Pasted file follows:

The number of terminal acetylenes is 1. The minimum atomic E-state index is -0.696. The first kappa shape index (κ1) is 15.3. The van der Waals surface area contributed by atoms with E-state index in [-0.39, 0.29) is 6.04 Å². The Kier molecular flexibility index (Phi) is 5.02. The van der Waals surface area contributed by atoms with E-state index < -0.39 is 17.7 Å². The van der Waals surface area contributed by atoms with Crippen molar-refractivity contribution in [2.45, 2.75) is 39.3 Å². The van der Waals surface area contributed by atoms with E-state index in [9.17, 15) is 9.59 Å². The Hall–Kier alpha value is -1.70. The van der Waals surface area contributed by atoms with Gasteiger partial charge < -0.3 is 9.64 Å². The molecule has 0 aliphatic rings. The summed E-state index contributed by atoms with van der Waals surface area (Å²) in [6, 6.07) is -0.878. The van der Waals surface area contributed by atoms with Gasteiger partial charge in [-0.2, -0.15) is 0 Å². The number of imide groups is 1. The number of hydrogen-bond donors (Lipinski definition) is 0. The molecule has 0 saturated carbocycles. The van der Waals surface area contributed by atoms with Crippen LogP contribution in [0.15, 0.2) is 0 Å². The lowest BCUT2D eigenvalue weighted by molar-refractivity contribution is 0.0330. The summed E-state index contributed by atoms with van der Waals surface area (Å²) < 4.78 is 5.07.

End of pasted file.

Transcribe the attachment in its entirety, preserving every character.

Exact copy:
The number of terminal acetylenes is 1. The minimum atomic E-state index is -0.696. The first kappa shape index (κ1) is 15.3. The van der Waals surface area contributed by atoms with E-state index in [-0.39, 0.29) is 6.04 Å². The Kier molecular flexibility index (Phi) is 5.02. The van der Waals surface area contributed by atoms with E-state index < -0.39 is 17.7 Å². The van der Waals surface area contributed by atoms with Crippen molar-refractivity contribution in [2.45, 2.75) is 39.3 Å². The van der Waals surface area contributed by atoms with E-state index in [9.17, 15) is 9.59 Å². The Hall–Kier alpha value is -1.70. The van der Waals surface area contributed by atoms with Gasteiger partial charge < -0.3 is 9.64 Å². The molecule has 0 aliphatic rings. The summed E-state index contributed by atoms with van der Waals surface area (Å²) in [6, 6.07) is -0.878. The van der Waals surface area contributed by atoms with Gasteiger partial charge in [-0.2, -0.15) is 0 Å². The number of imide groups is 1. The number of hydrogen-bond donors (Lipinski definition) is 0. The molecule has 0 saturated carbocycles. The van der Waals surface area contributed by atoms with Crippen LogP contribution in [0.15, 0.2) is 0 Å². The lowest BCUT2D eigenvalue weighted by molar-refractivity contribution is 0.0330. The summed E-state index contributed by atoms with van der Waals surface area (Å²) < 4.78 is 5.07.